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The book consists of seventeen chapters and an epilogue. It begins with two introductory chapters that provide a comprehensive overview of crack use in the United States. These cover some of the political and media debates that surround crack use and include a history of the drug and its culture. The book is then split into four parts.
Part one entitled 'Myths and Realities' contains five chapters. Three chapters draw on empirical research to examine the culture and lifestyles of crack users; patterns of crack use among heavy cocaine smokers; and the biographies of two women who used crack. The next chapter looks at the connections between crack, crime and violence. The focus shifts in the final chapter of this part to discuss the social pharmacology of crack use.
Some of the issues addressed in part one are followed up in part two 'Crack in Comparable Societies'. Three chapters in this part examine the nature, extent and policy responses to crack use in Canada, Australia, and the Netherlands.
In part three, 'The Price of Repression', the costs and consequences of America's 'zero tolerance' drug policies are explored. Two chapters focus on the effect policies have on pregnant women and African-Americans. Two further chapters explore the effect of these policies on civil liberties and the costs, consequences and alternatives to drug prohibition.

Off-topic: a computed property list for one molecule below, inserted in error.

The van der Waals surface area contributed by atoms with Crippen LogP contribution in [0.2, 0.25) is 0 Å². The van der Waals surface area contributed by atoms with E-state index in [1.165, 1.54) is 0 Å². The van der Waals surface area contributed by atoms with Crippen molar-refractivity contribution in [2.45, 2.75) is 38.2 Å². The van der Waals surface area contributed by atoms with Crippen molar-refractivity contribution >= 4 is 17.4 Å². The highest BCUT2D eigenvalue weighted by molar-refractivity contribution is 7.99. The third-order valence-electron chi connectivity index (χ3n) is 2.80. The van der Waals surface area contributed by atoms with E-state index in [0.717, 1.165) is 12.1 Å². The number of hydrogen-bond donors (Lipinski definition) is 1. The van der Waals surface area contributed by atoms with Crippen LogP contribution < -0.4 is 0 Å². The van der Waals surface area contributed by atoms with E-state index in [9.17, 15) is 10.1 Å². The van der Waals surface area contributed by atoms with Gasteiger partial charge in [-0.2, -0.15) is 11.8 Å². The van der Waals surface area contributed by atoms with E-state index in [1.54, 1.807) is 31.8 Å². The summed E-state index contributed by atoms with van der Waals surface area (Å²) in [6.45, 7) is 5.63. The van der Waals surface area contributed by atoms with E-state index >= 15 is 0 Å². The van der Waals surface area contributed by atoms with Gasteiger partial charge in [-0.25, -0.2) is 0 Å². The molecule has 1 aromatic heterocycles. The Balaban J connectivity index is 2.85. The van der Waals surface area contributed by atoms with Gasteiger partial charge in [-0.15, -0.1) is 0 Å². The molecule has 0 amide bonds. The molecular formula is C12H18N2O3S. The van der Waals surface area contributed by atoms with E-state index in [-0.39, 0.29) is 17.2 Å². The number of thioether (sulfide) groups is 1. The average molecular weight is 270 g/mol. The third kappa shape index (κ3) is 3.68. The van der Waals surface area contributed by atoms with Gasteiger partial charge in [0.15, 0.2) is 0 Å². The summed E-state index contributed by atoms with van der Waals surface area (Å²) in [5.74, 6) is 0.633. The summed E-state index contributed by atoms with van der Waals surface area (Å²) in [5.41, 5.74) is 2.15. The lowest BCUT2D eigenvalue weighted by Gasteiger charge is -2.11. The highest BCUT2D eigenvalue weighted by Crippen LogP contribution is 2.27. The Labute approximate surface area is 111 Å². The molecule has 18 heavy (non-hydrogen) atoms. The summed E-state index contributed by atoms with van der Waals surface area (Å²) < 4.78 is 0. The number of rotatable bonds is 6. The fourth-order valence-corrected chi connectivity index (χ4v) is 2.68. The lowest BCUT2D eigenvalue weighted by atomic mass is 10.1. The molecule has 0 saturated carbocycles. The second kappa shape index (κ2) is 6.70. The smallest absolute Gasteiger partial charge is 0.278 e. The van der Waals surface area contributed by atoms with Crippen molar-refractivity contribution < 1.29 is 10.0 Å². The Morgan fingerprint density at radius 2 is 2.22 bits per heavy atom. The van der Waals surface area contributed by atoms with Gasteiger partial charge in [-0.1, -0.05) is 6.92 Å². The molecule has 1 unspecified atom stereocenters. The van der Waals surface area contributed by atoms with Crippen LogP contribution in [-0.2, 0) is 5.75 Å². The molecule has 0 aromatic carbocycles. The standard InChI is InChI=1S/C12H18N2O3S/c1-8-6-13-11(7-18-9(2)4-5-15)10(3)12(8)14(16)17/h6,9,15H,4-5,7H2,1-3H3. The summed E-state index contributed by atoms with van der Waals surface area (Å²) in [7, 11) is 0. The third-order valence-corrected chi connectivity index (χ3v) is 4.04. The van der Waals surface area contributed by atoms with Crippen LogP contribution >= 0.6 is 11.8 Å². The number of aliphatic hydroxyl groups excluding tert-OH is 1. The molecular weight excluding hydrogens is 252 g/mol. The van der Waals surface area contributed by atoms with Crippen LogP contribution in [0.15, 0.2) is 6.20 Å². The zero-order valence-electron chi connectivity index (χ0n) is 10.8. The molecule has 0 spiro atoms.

Part four, 'From Punitive Prohibition to Harm Reduction', draws together some of the earlier arguments made in the book highlighting the implications for alternative harm reduction policies. These chapters discuss the criminalisation of drug use; the problems future prohibition policies will face in maintaining legitimacy; and point to harm reduction policies as the way forward for future drug policies. An epilogue, 'We've been here before', contains excerpts from a 1967 Task Force Report on Drugs and demonstrates that these debates are by no means new and are often repeated over time.
A key feature of this collection is its use of 'drug, set and setting' to understand crack use. It is perhaps at its weakest in failing to consider fully perspectives from the 'other side' of harm reduction. It is, nevertheless, an important book located at the interface between sociology and social policy that will provide a valuable international resource of interest to academics and practitioners working in the field.
University of York